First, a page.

Eudora Welty: Her Life and Her Works

Eudora Welty\'s writing style and us of theme and setting aided her in
becoming one of the greatest writers of all time. Welty credits her family for
her success. "Without the love and belief my family gave me, I could not have
become a writer to begin with" (Welty, IX). Eudora Welty\'s writings are light-
hearted and realistic. Her stories explore common everyday life.
Eudora Welty was born in Jackson, Mississippi, on April 13, 1909. She
was an observant child. She was fascinated by sounds and sights, human voices
and the changing of seasons. Welty\'s happy childhood and serene life is
reflected in her fiction.
Eudora Welty\'s ability to observe created her talent to precisely tell
situations as they would be seen. This talent brings her stories to life. The
in-depth accounts that she writes of jump off of the page and into the readers\'
imagination. The descriptive passages in her fiction bring about vibrant images
in the readers\' mind.
The short story "A Memory" opens up with a clear visual image. "The
water shone like steel, motionless except for the feathery curl behind a distant
swimmer. From my position I was looking through a rectangle brightly lit,
actually glaring at me with sun, sand, water, a little pavilion, a few solitary
people in fixed attitudes, and around it all a border of dark rounded oak trees,
like that engraved thunderclouds surrounding illustrations in the
bible"(Welty,75). Welty\'s long sentence structure and word usage allows the
reader to feel as though he or she were the one sitting on the beach. This
description helps the reader to be involved in the story. He or she could feel
as though he or she were a part of the story instead of someone only looking in.
As the story progresses, the main character, a young girl incorporates
her crush on a young boy with the sights at the beach. The young boy who barely
knows she exists constantly in her thoughts. "Welty has given, and will
continue to give(For these works are soundly made and will stand) a literature
that reaches great stature in it\'s theme of love"(Schlueter, 535). Eudora Welty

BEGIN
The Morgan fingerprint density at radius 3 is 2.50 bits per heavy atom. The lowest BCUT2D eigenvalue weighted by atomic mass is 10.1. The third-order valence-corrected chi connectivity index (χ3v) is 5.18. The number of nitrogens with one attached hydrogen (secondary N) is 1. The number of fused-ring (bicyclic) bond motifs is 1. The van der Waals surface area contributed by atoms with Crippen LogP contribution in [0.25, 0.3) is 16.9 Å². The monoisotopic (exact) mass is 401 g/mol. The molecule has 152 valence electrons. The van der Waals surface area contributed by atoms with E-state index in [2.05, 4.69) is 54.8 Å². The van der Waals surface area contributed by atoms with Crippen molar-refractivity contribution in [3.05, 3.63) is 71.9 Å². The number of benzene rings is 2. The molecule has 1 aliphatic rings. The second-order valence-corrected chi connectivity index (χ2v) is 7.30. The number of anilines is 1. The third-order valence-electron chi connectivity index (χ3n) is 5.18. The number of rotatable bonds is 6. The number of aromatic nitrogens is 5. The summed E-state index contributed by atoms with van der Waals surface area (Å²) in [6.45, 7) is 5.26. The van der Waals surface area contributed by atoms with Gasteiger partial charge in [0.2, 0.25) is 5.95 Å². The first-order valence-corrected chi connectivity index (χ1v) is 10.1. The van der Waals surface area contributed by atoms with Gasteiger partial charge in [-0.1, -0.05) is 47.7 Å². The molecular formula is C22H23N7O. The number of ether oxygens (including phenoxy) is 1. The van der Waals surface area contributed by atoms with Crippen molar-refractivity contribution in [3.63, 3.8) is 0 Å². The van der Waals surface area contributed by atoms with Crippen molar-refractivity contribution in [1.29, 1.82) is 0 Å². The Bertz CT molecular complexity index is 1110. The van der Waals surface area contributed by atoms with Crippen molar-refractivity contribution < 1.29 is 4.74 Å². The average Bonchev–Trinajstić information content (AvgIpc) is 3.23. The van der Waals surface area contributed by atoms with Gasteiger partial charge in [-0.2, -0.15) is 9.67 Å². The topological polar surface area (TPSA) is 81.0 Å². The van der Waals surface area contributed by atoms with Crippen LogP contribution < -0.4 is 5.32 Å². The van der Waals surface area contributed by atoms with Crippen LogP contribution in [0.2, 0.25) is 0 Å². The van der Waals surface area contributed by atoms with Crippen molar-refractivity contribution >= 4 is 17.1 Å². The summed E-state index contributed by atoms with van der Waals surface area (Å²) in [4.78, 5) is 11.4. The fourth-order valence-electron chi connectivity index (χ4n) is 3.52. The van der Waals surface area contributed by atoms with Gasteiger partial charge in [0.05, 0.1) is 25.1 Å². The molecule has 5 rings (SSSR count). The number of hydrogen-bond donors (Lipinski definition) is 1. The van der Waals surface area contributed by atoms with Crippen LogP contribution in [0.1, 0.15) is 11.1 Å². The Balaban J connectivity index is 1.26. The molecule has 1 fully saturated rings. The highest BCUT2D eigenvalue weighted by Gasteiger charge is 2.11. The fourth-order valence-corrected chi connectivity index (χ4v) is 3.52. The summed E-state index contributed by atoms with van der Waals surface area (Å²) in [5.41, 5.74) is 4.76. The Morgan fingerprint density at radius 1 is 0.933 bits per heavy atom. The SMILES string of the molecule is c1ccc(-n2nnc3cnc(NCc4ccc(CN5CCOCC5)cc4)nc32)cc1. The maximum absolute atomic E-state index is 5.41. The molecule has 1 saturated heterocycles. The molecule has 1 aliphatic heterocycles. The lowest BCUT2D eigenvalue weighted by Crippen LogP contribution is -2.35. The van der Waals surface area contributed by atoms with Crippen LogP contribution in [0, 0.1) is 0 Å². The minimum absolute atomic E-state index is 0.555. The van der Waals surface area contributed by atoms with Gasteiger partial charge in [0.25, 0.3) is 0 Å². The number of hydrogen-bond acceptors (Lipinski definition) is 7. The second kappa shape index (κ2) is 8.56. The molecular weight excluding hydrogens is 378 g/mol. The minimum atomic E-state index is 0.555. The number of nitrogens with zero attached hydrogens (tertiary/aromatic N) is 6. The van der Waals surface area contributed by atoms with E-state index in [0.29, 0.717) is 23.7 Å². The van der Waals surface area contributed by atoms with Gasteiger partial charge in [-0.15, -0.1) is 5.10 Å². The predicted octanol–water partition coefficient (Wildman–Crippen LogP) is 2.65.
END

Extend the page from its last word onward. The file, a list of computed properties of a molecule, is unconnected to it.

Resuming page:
captures the feelings of being in love and shows them brilliantly on paper. The
reader immediately empathizes with the young girl who cannot stop thinking of
her young love.
"My love had somehow made me doubly austere in my observation of what
went on about me. Through some intensity I had come almost into a dual life, as
observer and dreamer"(Welty, 76). The young girls ability to see reality is
overtaken by her fantasy of her crush. The child blindly stares about her; she
sees the other bathers partially in a dreamlike state. Welty\'s ability to
change from fantasy to reality and past to present is called a confluence. She
uses this technique in this story as well as in many others.
In the short story "Lily Daw and the Three Ladies," Lily Daw is a
mentally unstable girl. Three women of the town decide to enroll her in the
Ellisville Institute for the feeble minded of Mississippi. The characters in
the story speak as though the story were a stage play. Through this style a
lot is learned about the three women and their personalities.
The character Lilt Daw has had a rough childhood. The three women seem
to act as her guardians.. Lily tells them that she is getting married but they
do not believe her. They convince her that it is best if she goes to the
institute. After Lily has boarded the train to go to Ellisville Institute, one
of the women meet the man who is supposed to marry Lily. The woman who is
shocked that this gentleman exists, runs to the train to get Lily. The other
two women emerge from the train to meet the gentleman. In all of the commotion
one cannot be sure whether or not Lily has gotten off of the train. The story
ends in great uncertainty. The reader cannot be sure whether or not Lily
marries. "Miss Welty revels in working in terms of concious ambiguity, she
leaves the last word unsaid, the ultimate action unconsummated"(Kramer, 327).
Many of Welty\'s works end in the same way, she leaves the final thought up to
the reader. The stories do not end in fact but allow the reader to use his or
her imagination.
In the story "The Wide Net," once again Welty uses the theme love.
William Wallace loves his wife greatly but he decides to go drinking with the
boys and